The Book of Yig

David Hambling sent me a review copy of this one. It is, incidentally, “respectfully dedicated to Brian Stableford”.

Review: The Book of Yig: Revelations of the Serpent, eds. David Hambling and Peter Rawlik, 2021.

First off, there’s not a bad or even so-so story in this book, and I definitely recommend it.

It follows the successful formula of earlier Cthulhu Mythos releases from Crossroad Press: Tales of Al-Azif and Tales of Yog-Sothoth. They take an element of the Mythos, get stories from a bunch of contributors (often working in their own Mythos series), and present the stories chronologically with thematic, character, and plot links between the stories. Appropriately, some mysteries, but not all, are revealed at the end. (You can also throw in the earlier Crossroad Press release Time Loopers in this category, but I didn’t know that when I read this book. I’ll be reviewing Time Loopers later.)

I suspect there are two reasons this anthology works so well.

First is that it is built around a more obscure element of Lovecraft’s work, “The Curse of Yig”, which he worked on as a ghostwriter with Zealia Bishop. While I’m sure there are others, the only other Yig story I’ve read before the ones in this book was Walter C. DeBill, Jr’s “When Yidhra Walks”. That gives the authors plenty of leeway.

Second, the authors, after taking Bishop’s and Lovecraft’s story as their starting point, combined it with some of the rich symbology around serpents and other elements of Lovecraft to give us a new benchmark in Crossroad Press’ unique approach to Mythos publications.

Bishop gets a mention in David Hambling’s “The Serpent in the Garden” as does Kipling, Poe, and of course, the Bible given the title. We’re introduced to the snake-men Yig, their hidden presence among us, and their mysterious motives and nature.

Continue reading


Having read some short stories from William Meikle and his Derek Adams trilogy, I decided to pick this one up.

It’s the first in what is currently a four part series (and more on the way) about the S-Squad, a series described by Meikle at his website as a tribute to several things –

50s big-bug B movies, Alistair MacLean books and movies, Aliens, and Dog Soldiers are all rattling around in there.

I’m not that big on the big bugs, but I am very fond of Alistair MacLean and particularly fond of his stories of spies and intrigue in cold places: Ice Station Zebra, Night Without End, and Where Eagles Dare.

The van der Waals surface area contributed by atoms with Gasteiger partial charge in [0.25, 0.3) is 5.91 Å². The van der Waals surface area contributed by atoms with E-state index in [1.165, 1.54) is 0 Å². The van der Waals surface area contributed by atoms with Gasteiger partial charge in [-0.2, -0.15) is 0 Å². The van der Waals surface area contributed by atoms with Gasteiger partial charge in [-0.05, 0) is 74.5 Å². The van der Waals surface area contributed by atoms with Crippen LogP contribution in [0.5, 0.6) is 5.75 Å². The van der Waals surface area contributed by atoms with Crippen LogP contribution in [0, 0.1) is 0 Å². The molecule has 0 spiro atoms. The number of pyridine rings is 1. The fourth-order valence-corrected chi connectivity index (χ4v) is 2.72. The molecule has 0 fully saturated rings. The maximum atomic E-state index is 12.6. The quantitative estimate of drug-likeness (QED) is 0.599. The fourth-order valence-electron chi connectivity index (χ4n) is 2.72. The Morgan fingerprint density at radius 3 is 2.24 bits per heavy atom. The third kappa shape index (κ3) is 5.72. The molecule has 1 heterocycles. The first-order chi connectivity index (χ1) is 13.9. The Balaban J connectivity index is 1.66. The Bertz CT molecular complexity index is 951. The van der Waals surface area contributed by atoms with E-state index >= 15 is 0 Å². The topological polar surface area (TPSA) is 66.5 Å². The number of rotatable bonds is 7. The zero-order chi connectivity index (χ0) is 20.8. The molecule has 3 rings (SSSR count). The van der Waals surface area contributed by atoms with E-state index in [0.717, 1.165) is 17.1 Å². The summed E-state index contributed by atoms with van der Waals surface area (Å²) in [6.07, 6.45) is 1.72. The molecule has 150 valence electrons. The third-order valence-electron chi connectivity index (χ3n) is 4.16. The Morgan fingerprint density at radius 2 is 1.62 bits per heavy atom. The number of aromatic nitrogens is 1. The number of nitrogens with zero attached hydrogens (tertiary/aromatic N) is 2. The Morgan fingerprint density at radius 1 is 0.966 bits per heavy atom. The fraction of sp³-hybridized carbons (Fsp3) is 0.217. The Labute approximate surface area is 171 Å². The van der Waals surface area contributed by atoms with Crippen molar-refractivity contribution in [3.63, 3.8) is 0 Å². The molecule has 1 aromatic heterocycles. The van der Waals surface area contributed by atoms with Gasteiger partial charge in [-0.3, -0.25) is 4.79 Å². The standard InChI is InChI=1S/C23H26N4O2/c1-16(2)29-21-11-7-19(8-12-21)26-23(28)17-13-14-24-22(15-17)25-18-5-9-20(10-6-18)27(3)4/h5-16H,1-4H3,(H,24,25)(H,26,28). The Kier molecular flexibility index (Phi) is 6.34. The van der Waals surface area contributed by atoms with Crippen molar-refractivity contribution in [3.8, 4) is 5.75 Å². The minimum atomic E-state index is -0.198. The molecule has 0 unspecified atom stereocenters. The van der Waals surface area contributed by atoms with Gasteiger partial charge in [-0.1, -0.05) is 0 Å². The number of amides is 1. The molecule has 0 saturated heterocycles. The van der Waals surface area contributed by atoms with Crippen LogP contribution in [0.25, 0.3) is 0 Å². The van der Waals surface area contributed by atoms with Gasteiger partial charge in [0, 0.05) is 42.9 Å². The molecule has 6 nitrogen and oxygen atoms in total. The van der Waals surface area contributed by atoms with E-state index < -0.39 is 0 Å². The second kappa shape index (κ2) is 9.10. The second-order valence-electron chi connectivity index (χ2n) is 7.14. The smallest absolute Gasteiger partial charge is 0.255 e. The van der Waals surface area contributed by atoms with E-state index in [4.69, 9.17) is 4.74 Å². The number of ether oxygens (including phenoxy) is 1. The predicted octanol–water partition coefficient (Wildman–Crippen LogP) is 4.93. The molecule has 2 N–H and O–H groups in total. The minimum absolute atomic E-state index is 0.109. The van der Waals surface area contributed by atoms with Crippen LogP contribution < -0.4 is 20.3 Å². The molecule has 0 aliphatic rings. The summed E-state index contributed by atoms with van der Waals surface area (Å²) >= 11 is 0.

Review: Infestation, William Meikle, 2017.Infestation

When a British commando unit drops into the frozen Canadian wastes west of Baffin Island to see what a mysterious Russian ship is doing in Canadian waters, it doesn’t take long to discover the carnage left behind by the cover creature.

Not all six members of the S-Squad are going to make to the end of Meikle’s story, and battling those critters through about a 100 pages doesn’t leave any room for a double agent – which I expected to see in a tale inspired by Alistair MacLean.

The opening, in a deserted fishing village at night, was atmospheric, but, to be honest, the critters didn’t do much for me. I did appreciate, being interested in geology, the origin story Meikle gives them.

Meikle does a nice job with the physical details. Cold water, however shallow, can kill quickly.. Fingers uncovered quickly become too numb to fire weapons. A character is half blinded from operating a cutting torch.

While I wished for some human treachery added to the giant bug plot and found the bugs eviscerating but not very emotionally invigorating, I am interested in more adventures of the S-Squad.



More reviews of fantastic fiction are indexed by title and author/editor.

Ice Reich

As I said in my review of Available Dark, I don’t read a lot of straight up mysteries and suspense novels these days. (Though, when I was young, I read almost all the Alastair Maclean oeuvre.)

However, I did read one in January 2001 and reviewed it.

I understand Mr. Dietrich has won a Pulitzer and has gone on to great success with his Ethan Gage series — which looks interesting but opportunity costs make it unlikely I’ll ever read them.

Review: Ice Reich, William Dietrich, 1998.Ice Reich

I wanted to like this novel. I wanted a lurid tale of Nazis in the Antarctica, up to no good with a super weapon or maybe establishing the beginnings of that secret base that, according to an old Police Gazette issue, Hitler fled to after the war. When I found out that Dietrich grafted a fictional plot on to the actual 1938 Nazi expedition to the frozen continent, I was fine with that too. I always wondered what they were up to down there.

Bush pilot Owen Hart takes up a Nazi offer to return to Antarctica, site of a former expedition whose failure some blame him for. Ambitious Nazi Jurgen Drexler has talked the Nazi hierarchy into leading an expedition south to stake Third Reich claims in the Antarctic and research the feasibility of whaling there, whale oil being a strategic war material. In December 1938, the expedition departs. Besides the usual support types of sailors and pilots, the expedition includes Drexler, Hart, a sinister Nazi doctor, some SS alpine troops for muscle, and one Greta Heinz, “polar biologist”. Heinz’s possesses questionable qualifications. She’s Drexler’s girlfriend, not a noted scientist.

The book starts slow. Things don’t start to take off until over a hundred pages into the book with a violent encounter between the Nazis, bent on asserting their territorial claims in southern waters, and a Norwegian whaling vessel. Crippled in the encounter, the ship limps into the bay of an island where the grisly effects of a new plague organism are on display. Continue reading